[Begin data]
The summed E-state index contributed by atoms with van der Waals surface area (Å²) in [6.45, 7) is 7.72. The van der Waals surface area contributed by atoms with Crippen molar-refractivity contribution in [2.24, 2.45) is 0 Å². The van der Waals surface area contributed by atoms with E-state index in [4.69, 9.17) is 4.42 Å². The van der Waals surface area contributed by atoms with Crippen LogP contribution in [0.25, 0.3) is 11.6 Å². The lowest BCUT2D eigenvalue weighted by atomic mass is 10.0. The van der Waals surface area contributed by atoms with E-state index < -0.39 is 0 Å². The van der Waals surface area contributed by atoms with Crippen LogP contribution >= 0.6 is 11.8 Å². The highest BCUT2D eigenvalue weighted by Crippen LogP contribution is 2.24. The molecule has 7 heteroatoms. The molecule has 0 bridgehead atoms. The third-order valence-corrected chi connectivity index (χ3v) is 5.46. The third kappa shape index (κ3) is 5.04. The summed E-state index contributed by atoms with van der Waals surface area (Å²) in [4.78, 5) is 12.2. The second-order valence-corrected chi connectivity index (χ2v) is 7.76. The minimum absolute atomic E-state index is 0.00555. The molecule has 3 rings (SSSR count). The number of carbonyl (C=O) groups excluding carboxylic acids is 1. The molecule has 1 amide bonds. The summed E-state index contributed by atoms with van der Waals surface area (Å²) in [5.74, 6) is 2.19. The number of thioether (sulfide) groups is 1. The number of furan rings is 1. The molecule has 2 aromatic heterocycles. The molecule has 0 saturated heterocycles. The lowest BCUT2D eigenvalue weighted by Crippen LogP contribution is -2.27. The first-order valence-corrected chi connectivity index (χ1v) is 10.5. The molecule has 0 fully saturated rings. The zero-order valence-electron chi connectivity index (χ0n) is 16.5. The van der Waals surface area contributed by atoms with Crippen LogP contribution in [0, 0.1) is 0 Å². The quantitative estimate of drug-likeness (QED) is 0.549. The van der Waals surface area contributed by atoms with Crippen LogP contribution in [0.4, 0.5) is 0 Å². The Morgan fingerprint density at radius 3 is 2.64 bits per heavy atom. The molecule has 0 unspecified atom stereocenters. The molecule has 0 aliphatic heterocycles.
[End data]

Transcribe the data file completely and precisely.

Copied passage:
The summed E-state index contributed by atoms with van der Waals surface area (Å²) in [6.45, 7) is 7.72. The van der Waals surface area contributed by atoms with Crippen molar-refractivity contribution in [2.24, 2.45) is 0 Å². The van der Waals surface area contributed by atoms with E-state index in [4.69, 9.17) is 4.42 Å². The van der Waals surface area contributed by atoms with Crippen LogP contribution in [0.25, 0.3) is 11.6 Å². The lowest BCUT2D eigenvalue weighted by atomic mass is 10.0. The van der Waals surface area contributed by atoms with E-state index < -0.39 is 0 Å². The van der Waals surface area contributed by atoms with Crippen LogP contribution >= 0.6 is 11.8 Å². The highest BCUT2D eigenvalue weighted by Crippen LogP contribution is 2.24. The molecule has 7 heteroatoms. The molecule has 0 bridgehead atoms. The third-order valence-corrected chi connectivity index (χ3v) is 5.46. The third kappa shape index (κ3) is 5.04. The summed E-state index contributed by atoms with van der Waals surface area (Å²) in [4.78, 5) is 12.2. The second-order valence-corrected chi connectivity index (χ2v) is 7.76. The minimum absolute atomic E-state index is 0.00555. The molecule has 3 rings (SSSR count). The number of carbonyl (C=O) groups excluding carboxylic acids is 1. The molecule has 1 amide bonds. The summed E-state index contributed by atoms with van der Waals surface area (Å²) in [5.74, 6) is 2.19. The number of thioether (sulfide) groups is 1. The number of furan rings is 1. The molecule has 2 aromatic heterocycles. The molecule has 0 saturated heterocycles. The lowest BCUT2D eigenvalue weighted by Crippen LogP contribution is -2.27. The first-order valence-corrected chi connectivity index (χ1v) is 10.5. The molecule has 0 fully saturated rings. The zero-order valence-electron chi connectivity index (χ0n) is 16.5. The van der Waals surface area contributed by atoms with Crippen LogP contribution in [0, 0.1) is 0 Å². The quantitative estimate of drug-likeness (QED) is 0.549. The van der Waals surface area contributed by atoms with Crippen LogP contribution in [0.4, 0.5) is 0 Å². The Morgan fingerprint density at radius 3 is 2.64 bits per heavy atom. The molecule has 0 unspecified atom stereocenters. The molecule has 0 aliphatic heterocycles.